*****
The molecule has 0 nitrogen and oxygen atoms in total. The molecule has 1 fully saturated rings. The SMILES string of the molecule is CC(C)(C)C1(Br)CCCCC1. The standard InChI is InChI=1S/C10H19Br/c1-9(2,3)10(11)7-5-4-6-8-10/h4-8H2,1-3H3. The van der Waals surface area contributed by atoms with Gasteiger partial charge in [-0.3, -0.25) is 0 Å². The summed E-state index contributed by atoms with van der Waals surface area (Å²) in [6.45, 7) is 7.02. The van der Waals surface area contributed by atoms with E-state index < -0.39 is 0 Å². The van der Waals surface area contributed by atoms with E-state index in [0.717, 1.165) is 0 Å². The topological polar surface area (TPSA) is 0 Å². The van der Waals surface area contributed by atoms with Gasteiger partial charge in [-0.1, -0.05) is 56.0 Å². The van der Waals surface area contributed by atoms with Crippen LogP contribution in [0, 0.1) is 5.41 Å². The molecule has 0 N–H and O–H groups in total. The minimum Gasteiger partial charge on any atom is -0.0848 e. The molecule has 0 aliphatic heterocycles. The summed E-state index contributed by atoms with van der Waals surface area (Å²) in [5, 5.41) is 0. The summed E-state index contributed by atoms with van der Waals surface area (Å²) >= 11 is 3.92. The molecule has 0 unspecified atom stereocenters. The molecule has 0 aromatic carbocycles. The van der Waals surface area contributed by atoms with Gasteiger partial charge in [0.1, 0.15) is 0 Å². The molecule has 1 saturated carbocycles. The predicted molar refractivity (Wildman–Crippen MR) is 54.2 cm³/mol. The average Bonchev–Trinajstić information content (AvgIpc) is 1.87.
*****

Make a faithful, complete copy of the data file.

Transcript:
The molecule has 0 nitrogen and oxygen atoms in total. The molecule has 1 fully saturated rings. The SMILES string of the molecule is CC(C)(C)C1(Br)CCCCC1. The standard InChI is InChI=1S/C10H19Br/c1-9(2,3)10(11)7-5-4-6-8-10/h4-8H2,1-3H3. The van der Waals surface area contributed by atoms with Gasteiger partial charge in [-0.3, -0.25) is 0 Å². The summed E-state index contributed by atoms with van der Waals surface area (Å²) in [6.45, 7) is 7.02. The van der Waals surface area contributed by atoms with E-state index < -0.39 is 0 Å². The van der Waals surface area contributed by atoms with E-state index in [0.717, 1.165) is 0 Å². The topological polar surface area (TPSA) is 0 Å². The van der Waals surface area contributed by atoms with Gasteiger partial charge in [-0.1, -0.05) is 56.0 Å². The van der Waals surface area contributed by atoms with Crippen LogP contribution in [0, 0.1) is 5.41 Å². The molecule has 0 N–H and O–H groups in total. The minimum Gasteiger partial charge on any atom is -0.0848 e. The molecule has 0 aliphatic heterocycles. The summed E-state index contributed by atoms with van der Waals surface area (Å²) in [5, 5.41) is 0. The summed E-state index contributed by atoms with van der Waals surface area (Å²) >= 11 is 3.92. The molecule has 0 unspecified atom stereocenters. The molecule has 0 aromatic carbocycles. The van der Waals surface area contributed by atoms with Gasteiger partial charge in [0.1, 0.15) is 0 Å². The molecule has 1 saturated carbocycles. The predicted molar refractivity (Wildman–Crippen MR) is 54.2 cm³/mol. The average Bonchev–Trinajstić information content (AvgIpc) is 1.87.